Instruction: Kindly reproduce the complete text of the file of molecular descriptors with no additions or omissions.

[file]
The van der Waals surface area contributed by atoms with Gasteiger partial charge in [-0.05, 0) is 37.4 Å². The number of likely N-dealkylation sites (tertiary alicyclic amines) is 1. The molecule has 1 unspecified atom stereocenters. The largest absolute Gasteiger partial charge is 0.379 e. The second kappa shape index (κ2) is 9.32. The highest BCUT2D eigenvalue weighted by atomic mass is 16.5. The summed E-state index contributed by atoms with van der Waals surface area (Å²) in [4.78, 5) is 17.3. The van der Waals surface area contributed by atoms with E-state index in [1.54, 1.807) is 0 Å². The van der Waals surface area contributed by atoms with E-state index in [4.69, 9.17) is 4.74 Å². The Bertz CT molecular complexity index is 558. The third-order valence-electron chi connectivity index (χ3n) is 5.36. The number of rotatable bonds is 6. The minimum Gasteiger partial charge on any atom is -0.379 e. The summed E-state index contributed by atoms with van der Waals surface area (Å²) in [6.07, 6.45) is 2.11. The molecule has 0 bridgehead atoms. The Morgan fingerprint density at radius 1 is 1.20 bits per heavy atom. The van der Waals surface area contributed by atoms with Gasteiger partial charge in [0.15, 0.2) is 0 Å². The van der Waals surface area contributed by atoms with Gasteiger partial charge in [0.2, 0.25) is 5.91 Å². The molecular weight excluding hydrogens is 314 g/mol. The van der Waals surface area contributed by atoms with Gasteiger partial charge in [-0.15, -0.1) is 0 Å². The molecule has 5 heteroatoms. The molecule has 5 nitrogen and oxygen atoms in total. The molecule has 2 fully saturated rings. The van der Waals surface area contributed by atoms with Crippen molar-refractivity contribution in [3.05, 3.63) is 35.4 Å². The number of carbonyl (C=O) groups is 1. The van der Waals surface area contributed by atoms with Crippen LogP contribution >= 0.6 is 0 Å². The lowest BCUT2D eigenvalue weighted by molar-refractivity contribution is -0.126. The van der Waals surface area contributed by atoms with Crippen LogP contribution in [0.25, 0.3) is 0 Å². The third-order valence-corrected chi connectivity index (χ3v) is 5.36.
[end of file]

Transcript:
The van der Waals surface area contributed by atoms with Gasteiger partial charge in [-0.05, 0) is 37.4 Å². The number of likely N-dealkylation sites (tertiary alicyclic amines) is 1. The molecule has 1 unspecified atom stereocenters. The largest absolute Gasteiger partial charge is 0.379 e. The second kappa shape index (κ2) is 9.32. The highest BCUT2D eigenvalue weighted by atomic mass is 16.5. The summed E-state index contributed by atoms with van der Waals surface area (Å²) in [4.78, 5) is 17.3. The van der Waals surface area contributed by atoms with E-state index in [1.54, 1.807) is 0 Å². The van der Waals surface area contributed by atoms with E-state index in [4.69, 9.17) is 4.74 Å². The Bertz CT molecular complexity index is 558. The third-order valence-electron chi connectivity index (χ3n) is 5.36. The number of rotatable bonds is 6. The minimum Gasteiger partial charge on any atom is -0.379 e. The summed E-state index contributed by atoms with van der Waals surface area (Å²) in [6.07, 6.45) is 2.11. The molecule has 0 bridgehead atoms. The Morgan fingerprint density at radius 1 is 1.20 bits per heavy atom. The van der Waals surface area contributed by atoms with Gasteiger partial charge in [0.15, 0.2) is 0 Å². The van der Waals surface area contributed by atoms with Gasteiger partial charge in [0.2, 0.25) is 5.91 Å². The molecular weight excluding hydrogens is 314 g/mol. The van der Waals surface area contributed by atoms with Gasteiger partial charge in [-0.15, -0.1) is 0 Å². The molecule has 5 heteroatoms. The molecule has 5 nitrogen and oxygen atoms in total. The molecule has 2 fully saturated rings. The van der Waals surface area contributed by atoms with Crippen molar-refractivity contribution in [3.05, 3.63) is 35.4 Å². The number of carbonyl (C=O) groups is 1. The van der Waals surface area contributed by atoms with Crippen LogP contribution >= 0.6 is 0 Å². The lowest BCUT2D eigenvalue weighted by molar-refractivity contribution is -0.126. The van der Waals surface area contributed by atoms with Crippen LogP contribution in [0.25, 0.3) is 0 Å². The third-order valence-corrected chi connectivity index (χ3v) is 5.36.